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How Karate Works


The Physics

When the ancient martial arts masters were developing their sophisticated figh­ting techniques, they experimented with fundamental principles of physics. In any fight between two people, both fighters bring a certain amount of energy to the situation. The total amount of potential energy depends on the fighters' size, muscle strength and physical health. The object of karate is to use your body to channel this energy.

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Kathy Olevsky, an instructor at Karate International of Raleigh, channels her power into breaking five concrete blocks. Move your mouse from left to right to watch the break in slow motion.

Generally, a stronger, larger person can exert more energy than a weaker, smaller person. But this doesn't necessarily determine the victor. If you've read How a Block and Tackle Works, How Hydraulic Machines Work or any number of other HowStuffWorks articles, you know that there are all sorts of ways that energy can be expressed. Depending on the particular way you exert energy, you can vary the intensity and direction of the force you produce.

One crucial element of karate is focusing the energy of a punch or kick into a relatively small point of contact.
One crucial element of karate is focusing the energy of a punch or kick into a relatively small point of contact.

At its most basic, karate is a system for varying the forces of a fight to your own advantage. There are several ways to do this.

First of all, you concentrate all of your strength into a relatively small area. If you open your hands wide and shove somebody, the force of your attack spreads out across your palm and fingers. This dissipates the force of your attack over a fairly wide area; your opponent feels a relatively blunt force. But if you hold all of your fingers tightly together and hit the person with only the side of your hand, or with only your fingertips, that same amount of force is applied to a much smaller area. In that area, the impact is much more intense. If you try this on yourself (gently, please), you can appreciate the difference. The concentrated attack is a lot more painful.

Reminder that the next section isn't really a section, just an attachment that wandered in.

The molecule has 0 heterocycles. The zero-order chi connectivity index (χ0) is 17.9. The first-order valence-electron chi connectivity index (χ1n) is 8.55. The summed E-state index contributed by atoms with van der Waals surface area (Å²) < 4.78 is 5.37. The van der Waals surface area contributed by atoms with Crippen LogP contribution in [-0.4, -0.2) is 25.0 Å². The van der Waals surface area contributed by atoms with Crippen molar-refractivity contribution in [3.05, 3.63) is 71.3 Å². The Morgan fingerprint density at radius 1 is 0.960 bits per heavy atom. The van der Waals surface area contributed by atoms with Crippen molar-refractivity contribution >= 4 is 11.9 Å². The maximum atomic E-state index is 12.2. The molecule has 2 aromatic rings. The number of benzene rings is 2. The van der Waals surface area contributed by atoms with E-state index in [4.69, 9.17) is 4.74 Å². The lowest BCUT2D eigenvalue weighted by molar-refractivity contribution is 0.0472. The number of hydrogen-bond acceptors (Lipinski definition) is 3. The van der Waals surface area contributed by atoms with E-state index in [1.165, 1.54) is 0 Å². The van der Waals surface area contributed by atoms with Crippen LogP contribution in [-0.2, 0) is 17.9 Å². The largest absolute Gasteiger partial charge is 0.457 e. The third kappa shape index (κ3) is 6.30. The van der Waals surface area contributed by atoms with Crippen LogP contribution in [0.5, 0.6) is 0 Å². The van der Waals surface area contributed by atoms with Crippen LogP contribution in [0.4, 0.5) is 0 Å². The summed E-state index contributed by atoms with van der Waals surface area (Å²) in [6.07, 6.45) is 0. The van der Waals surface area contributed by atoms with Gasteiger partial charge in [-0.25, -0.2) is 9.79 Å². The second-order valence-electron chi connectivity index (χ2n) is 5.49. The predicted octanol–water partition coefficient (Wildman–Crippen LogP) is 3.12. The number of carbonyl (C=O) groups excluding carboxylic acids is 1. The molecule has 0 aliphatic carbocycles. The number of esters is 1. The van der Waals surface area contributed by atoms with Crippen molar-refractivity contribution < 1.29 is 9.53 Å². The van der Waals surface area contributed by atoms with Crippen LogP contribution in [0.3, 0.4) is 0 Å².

In karate, there are a number of punching and kicking stances, but most of them rely on this same basic idea. The point of impact is reduced to some small, usually bony area of your hand or foot, and the force of your attack is focused on this point. Karatekas strengthen their hands and feet so they can throw these punches and kicks without seriously hurting themselves. It is crucial to practice excellent technique; if a karateka continually punches incorrectly, he or she may eventually develop severe arthritis.

Karatekas maximize the force of the impact by putting their whole body into the punch or kick. If you watch karatekas fight, you'll see that they often pivot their torso and shift their weight from one leg to the other when they throw a punch. In this way, the energy of their moving body goes into each hit along with the energy of the arm muscles. Karatekas also practice hitting with great speed, as this increases the force of each blow.

One of the most important elements in karate is following through on punches and kicks. When you hit something, say a piece of board, your natural instinct is to slow down your swing just before impact; you hesitate because you don't want to hurt your hand. Karatekas deprogram this hesitation instinct; they visualize pushing their fist to some point past their target (the other side of the board, for example). To maximize the force of each movement, it's essential that the karateka follows through. Before each attack, karatekas take a deep breath. As they release the punch or kick, they let this breath out. This helps them focus on each movement.

This is the basic idea behind karate offensive maneuvers. But how does a karateka deal with attacks from his or her opponent? In the next section, we'll see how karate defense works.